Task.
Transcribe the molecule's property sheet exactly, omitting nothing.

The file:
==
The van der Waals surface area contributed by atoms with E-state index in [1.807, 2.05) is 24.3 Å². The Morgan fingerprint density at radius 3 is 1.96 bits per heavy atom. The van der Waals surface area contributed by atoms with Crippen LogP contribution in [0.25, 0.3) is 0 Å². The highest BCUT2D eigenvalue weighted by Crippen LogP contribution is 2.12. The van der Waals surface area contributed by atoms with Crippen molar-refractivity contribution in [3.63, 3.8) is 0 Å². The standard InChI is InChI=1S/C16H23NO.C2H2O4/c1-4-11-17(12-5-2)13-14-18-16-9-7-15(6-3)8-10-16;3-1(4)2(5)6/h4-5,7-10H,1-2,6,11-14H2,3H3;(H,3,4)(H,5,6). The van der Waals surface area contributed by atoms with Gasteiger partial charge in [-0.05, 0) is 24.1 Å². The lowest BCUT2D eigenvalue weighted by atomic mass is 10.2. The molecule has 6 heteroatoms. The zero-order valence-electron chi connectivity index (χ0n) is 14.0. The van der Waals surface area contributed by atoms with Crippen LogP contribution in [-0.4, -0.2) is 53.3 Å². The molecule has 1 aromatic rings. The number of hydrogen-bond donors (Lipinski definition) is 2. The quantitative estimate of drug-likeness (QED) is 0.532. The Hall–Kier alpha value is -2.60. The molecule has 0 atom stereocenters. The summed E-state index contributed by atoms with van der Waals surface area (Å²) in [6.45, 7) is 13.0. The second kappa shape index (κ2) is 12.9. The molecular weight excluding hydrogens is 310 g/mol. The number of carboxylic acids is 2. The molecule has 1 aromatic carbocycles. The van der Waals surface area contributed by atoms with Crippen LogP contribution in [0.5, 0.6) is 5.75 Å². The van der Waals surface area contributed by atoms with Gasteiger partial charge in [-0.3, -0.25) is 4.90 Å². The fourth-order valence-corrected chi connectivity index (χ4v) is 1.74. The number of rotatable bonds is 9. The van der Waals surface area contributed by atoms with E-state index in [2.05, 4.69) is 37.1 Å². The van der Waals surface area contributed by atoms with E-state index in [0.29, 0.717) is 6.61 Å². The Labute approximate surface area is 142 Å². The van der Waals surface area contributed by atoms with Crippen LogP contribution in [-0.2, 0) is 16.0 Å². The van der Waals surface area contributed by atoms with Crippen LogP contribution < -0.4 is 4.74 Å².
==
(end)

The van der Waals surface area contributed by atoms with E-state index in [1.807, 2.05) is 24.3 Å². The Morgan fingerprint density at radius 3 is 1.96 bits per heavy atom. The van der Waals surface area contributed by atoms with Crippen LogP contribution in [0.25, 0.3) is 0 Å². The highest BCUT2D eigenvalue weighted by Crippen LogP contribution is 2.12. The van der Waals surface area contributed by atoms with Crippen molar-refractivity contribution in [3.63, 3.8) is 0 Å². The standard InChI is InChI=1S/C16H23NO.C2H2O4/c1-4-11-17(12-5-2)13-14-18-16-9-7-15(6-3)8-10-16;3-1(4)2(5)6/h4-5,7-10H,1-2,6,11-14H2,3H3;(H,3,4)(H,5,6). The van der Waals surface area contributed by atoms with Gasteiger partial charge in [-0.05, 0) is 24.1 Å². The lowest BCUT2D eigenvalue weighted by atomic mass is 10.2. The molecule has 6 heteroatoms. The zero-order valence-electron chi connectivity index (χ0n) is 14.0. The van der Waals surface area contributed by atoms with Crippen LogP contribution in [-0.4, -0.2) is 53.3 Å². The molecule has 1 aromatic rings. The number of hydrogen-bond donors (Lipinski definition) is 2. The quantitative estimate of drug-likeness (QED) is 0.532. The Hall–Kier alpha value is -2.60. The molecule has 0 atom stereocenters. The summed E-state index contributed by atoms with van der Waals surface area (Å²) in [6.45, 7) is 13.0. The second kappa shape index (κ2) is 12.9. The molecular weight excluding hydrogens is 310 g/mol. The number of carboxylic acids is 2. The molecule has 1 aromatic carbocycles. The van der Waals surface area contributed by atoms with Crippen LogP contribution in [0.5, 0.6) is 5.75 Å². The van der Waals surface area contributed by atoms with Gasteiger partial charge in [-0.3, -0.25) is 4.90 Å². The fourth-order valence-corrected chi connectivity index (χ4v) is 1.74. The number of rotatable bonds is 9. The van der Waals surface area contributed by atoms with E-state index in [2.05, 4.69) is 37.1 Å². The van der Waals surface area contributed by atoms with E-state index in [0.29, 0.717) is 6.61 Å². The Labute approximate surface area is 142 Å². The van der Waals surface area contributed by atoms with Crippen LogP contribution in [-0.2, 0) is 16.0 Å². The van der Waals surface area contributed by atoms with Crippen LogP contribution < -0.4 is 4.74 Å².